Press Release by the Civil Society Coalition for Just Access to Health:
(Koalisi Warga untuk Keadilan Akses Kesehatan)
REJECTING THE HEALTH BILL OMNIBUS LAW RESULTING FROM EVIL CONSPIRACY BETWEEN THE GOVERNMENT AND THE HOUSE OF REPRESENTATIVES, VIOLATING HEALTH RIGHTS WHILE THREATENING PUBLIC SAFETY AND NATIONAL SOVEREIGNTY
Jakarta, June 27, 2023 — The government and the House of Representatives have agreed to bring the Health Bill Omnibus Law to a plenary session for it to be enacted as a Law, despite numerous requests from various community groups to halt the discussion of the Health Bill. This is because the drafting of the Health Bill violates the constitutional mandate and the Law on the Formation of Legislation, which require meaningful public participation in the drafting and discussion of laws, and the substance of the Bill potentially deprives the people of their access to healthcare.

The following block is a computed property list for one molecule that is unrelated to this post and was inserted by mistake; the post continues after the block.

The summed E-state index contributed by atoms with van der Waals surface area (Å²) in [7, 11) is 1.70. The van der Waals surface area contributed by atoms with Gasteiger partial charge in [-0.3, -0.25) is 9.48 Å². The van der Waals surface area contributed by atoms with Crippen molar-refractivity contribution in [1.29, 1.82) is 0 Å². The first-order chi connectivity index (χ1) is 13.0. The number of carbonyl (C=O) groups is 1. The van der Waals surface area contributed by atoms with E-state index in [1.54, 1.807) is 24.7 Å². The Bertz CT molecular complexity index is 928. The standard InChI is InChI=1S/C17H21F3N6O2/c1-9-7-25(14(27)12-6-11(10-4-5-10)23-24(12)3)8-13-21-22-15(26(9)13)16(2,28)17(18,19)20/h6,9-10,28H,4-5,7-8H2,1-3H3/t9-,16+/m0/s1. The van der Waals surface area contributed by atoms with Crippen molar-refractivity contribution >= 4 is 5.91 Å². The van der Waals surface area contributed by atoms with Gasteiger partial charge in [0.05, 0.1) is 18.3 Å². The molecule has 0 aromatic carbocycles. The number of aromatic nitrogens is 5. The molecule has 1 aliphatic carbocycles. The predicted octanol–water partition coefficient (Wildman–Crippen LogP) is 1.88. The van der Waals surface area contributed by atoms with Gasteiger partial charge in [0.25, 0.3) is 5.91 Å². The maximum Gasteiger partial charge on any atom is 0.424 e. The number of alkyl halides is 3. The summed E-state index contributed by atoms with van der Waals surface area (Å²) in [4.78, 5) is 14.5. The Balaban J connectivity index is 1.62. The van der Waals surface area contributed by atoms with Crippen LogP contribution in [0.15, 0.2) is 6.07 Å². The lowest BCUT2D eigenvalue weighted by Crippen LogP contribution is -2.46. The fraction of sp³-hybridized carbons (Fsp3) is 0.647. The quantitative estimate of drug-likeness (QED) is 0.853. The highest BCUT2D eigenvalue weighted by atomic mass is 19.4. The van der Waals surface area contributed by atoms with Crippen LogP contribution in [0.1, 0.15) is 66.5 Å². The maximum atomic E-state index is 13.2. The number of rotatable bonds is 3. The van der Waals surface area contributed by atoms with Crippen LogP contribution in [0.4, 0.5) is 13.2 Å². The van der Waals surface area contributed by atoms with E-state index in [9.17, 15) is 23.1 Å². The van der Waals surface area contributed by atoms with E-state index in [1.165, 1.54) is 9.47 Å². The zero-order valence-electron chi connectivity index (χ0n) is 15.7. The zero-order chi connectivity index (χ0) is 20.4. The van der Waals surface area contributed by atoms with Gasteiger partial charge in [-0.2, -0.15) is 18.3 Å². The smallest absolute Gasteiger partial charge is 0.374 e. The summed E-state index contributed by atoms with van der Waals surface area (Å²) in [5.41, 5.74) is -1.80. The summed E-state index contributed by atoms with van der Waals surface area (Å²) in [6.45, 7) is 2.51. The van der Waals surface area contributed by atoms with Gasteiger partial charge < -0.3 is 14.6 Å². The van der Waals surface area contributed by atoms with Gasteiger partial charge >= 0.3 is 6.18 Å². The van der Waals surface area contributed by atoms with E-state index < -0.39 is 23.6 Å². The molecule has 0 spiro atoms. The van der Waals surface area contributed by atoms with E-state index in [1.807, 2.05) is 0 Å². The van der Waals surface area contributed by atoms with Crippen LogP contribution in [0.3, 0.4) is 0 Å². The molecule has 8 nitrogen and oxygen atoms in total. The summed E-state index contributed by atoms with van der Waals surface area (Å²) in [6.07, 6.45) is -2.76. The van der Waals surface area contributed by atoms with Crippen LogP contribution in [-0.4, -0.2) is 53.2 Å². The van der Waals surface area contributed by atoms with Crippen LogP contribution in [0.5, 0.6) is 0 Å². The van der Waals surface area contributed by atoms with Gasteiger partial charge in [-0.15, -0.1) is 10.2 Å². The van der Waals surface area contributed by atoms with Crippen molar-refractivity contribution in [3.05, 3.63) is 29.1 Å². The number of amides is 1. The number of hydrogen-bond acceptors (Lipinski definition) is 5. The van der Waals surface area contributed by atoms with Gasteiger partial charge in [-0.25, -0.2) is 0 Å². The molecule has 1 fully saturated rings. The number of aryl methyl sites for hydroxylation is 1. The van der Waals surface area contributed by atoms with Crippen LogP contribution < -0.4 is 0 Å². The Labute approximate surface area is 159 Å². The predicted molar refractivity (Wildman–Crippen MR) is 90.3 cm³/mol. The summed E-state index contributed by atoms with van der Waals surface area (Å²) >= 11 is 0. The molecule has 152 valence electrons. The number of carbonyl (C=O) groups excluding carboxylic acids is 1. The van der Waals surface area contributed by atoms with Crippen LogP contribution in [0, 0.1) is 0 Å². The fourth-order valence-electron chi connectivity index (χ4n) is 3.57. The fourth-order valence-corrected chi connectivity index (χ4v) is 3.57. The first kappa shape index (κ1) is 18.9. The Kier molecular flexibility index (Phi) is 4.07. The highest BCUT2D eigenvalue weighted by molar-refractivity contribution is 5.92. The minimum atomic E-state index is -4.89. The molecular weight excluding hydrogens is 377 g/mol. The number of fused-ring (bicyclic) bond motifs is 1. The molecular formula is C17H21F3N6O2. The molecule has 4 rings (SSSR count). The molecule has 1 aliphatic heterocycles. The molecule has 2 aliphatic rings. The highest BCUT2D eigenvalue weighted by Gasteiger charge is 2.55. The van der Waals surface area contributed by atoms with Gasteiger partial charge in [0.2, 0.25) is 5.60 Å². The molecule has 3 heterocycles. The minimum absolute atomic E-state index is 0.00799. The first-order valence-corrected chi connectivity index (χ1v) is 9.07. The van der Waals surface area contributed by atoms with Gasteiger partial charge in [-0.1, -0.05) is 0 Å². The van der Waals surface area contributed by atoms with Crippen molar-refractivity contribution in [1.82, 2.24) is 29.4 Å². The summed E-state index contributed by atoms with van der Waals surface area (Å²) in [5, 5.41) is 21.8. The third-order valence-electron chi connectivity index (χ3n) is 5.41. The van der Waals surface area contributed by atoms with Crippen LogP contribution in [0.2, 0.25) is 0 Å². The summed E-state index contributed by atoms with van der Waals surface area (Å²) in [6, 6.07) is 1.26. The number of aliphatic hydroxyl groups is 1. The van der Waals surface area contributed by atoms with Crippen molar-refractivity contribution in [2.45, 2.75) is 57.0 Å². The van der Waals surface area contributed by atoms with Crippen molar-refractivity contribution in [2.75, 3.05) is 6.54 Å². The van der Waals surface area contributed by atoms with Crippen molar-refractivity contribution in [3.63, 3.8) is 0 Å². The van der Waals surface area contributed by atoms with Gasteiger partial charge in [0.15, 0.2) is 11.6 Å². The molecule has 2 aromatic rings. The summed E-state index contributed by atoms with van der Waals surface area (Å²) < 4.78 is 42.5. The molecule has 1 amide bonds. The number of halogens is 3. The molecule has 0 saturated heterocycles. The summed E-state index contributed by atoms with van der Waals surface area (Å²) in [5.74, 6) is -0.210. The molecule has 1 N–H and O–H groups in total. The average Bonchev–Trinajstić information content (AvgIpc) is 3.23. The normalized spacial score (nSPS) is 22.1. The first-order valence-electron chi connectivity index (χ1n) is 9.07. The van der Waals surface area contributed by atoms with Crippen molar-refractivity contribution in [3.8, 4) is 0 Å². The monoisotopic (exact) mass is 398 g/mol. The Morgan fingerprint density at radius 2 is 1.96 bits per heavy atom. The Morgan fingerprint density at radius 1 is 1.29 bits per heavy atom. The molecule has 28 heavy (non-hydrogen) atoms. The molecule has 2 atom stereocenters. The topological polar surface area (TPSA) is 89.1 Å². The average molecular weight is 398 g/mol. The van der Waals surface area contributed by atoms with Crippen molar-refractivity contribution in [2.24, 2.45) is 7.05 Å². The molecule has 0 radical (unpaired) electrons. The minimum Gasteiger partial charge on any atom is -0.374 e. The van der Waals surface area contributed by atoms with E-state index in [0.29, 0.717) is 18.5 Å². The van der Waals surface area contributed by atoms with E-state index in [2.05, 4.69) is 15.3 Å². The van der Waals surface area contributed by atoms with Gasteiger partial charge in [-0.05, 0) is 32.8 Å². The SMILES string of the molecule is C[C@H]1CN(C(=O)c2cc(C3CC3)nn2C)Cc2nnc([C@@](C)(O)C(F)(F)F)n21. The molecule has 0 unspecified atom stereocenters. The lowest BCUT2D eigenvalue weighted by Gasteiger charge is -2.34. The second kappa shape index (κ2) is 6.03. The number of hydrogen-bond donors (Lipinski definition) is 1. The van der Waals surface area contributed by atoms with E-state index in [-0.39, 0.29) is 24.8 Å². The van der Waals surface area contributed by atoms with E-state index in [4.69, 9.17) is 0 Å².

In response to the government’s and the House of Representatives’ agreement to promptly pass the Bill, the Coalition of Citizens for Health Access Justice states its REJECTION of the Health Bill Omnibus Law as the result of an evil conspiracy between the government and the House of Representatives. The Health Bill not only potentially deprives people of their health rights but also threatens public safety and national sovereignty. Our assessment is based on the following indications: